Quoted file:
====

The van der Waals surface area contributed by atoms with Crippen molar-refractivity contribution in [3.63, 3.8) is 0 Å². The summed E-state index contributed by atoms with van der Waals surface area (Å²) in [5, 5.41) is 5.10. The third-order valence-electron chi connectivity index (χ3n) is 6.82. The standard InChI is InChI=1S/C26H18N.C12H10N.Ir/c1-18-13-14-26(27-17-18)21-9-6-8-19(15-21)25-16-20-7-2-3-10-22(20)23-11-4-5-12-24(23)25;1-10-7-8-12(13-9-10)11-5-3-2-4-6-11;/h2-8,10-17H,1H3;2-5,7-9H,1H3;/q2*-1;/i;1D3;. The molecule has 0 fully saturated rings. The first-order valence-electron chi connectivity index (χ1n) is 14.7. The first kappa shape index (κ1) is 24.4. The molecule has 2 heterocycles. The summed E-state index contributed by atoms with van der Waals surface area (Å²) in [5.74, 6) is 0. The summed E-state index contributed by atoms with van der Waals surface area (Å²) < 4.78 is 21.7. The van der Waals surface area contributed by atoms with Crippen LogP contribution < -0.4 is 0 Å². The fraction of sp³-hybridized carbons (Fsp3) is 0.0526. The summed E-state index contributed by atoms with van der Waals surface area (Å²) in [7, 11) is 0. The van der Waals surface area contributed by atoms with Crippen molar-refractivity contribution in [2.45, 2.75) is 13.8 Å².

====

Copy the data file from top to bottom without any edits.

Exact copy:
The van der Waals surface area contributed by atoms with Crippen molar-refractivity contribution in [3.63, 3.8) is 0 Å². The summed E-state index contributed by atoms with van der Waals surface area (Å²) in [5, 5.41) is 5.10. The third-order valence-electron chi connectivity index (χ3n) is 6.82. The standard InChI is InChI=1S/C26H18N.C12H10N.Ir/c1-18-13-14-26(27-17-18)21-9-6-8-19(15-21)25-16-20-7-2-3-10-22(20)23-11-4-5-12-24(23)25;1-10-7-8-12(13-9-10)11-5-3-2-4-6-11;/h2-8,10-17H,1H3;2-5,7-9H,1H3;/q2*-1;/i;1D3;. The molecule has 0 fully saturated rings. The first-order valence-electron chi connectivity index (χ1n) is 14.7. The first kappa shape index (κ1) is 24.4. The molecule has 2 heterocycles. The summed E-state index contributed by atoms with van der Waals surface area (Å²) in [5.74, 6) is 0. The summed E-state index contributed by atoms with van der Waals surface area (Å²) < 4.78 is 21.7. The van der Waals surface area contributed by atoms with Crippen LogP contribution < -0.4 is 0 Å². The fraction of sp³-hybridized carbons (Fsp3) is 0.0526. The summed E-state index contributed by atoms with van der Waals surface area (Å²) in [7, 11) is 0. The van der Waals surface area contributed by atoms with Crippen molar-refractivity contribution in [2.45, 2.75) is 13.8 Å².